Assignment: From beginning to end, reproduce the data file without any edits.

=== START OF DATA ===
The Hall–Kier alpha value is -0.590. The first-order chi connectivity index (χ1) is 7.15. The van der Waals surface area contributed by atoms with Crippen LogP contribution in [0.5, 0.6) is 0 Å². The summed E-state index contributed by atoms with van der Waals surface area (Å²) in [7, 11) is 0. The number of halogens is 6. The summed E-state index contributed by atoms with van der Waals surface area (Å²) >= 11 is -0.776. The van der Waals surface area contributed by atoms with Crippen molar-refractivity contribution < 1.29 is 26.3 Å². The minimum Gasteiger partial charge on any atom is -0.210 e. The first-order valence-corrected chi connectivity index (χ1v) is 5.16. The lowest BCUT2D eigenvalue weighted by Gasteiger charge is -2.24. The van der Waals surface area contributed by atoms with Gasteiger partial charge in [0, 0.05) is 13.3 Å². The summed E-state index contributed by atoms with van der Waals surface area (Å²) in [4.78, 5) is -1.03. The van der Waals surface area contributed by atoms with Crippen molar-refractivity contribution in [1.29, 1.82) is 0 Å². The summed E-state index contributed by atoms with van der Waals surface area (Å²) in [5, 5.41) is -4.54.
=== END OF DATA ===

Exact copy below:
The Hall–Kier alpha value is -0.590. The first-order chi connectivity index (χ1) is 7.15. The van der Waals surface area contributed by atoms with Crippen LogP contribution in [0.5, 0.6) is 0 Å². The summed E-state index contributed by atoms with van der Waals surface area (Å²) in [7, 11) is 0. The number of halogens is 6. The summed E-state index contributed by atoms with van der Waals surface area (Å²) >= 11 is -0.776. The van der Waals surface area contributed by atoms with Crippen molar-refractivity contribution < 1.29 is 26.3 Å². The minimum Gasteiger partial charge on any atom is -0.210 e. The first-order valence-corrected chi connectivity index (χ1v) is 5.16. The lowest BCUT2D eigenvalue weighted by Gasteiger charge is -2.24. The van der Waals surface area contributed by atoms with Gasteiger partial charge in [0, 0.05) is 13.3 Å². The summed E-state index contributed by atoms with van der Waals surface area (Å²) in [4.78, 5) is -1.03. The van der Waals surface area contributed by atoms with Crippen molar-refractivity contribution in [1.29, 1.82) is 0 Å². The summed E-state index contributed by atoms with van der Waals surface area (Å²) in [5, 5.41) is -4.54.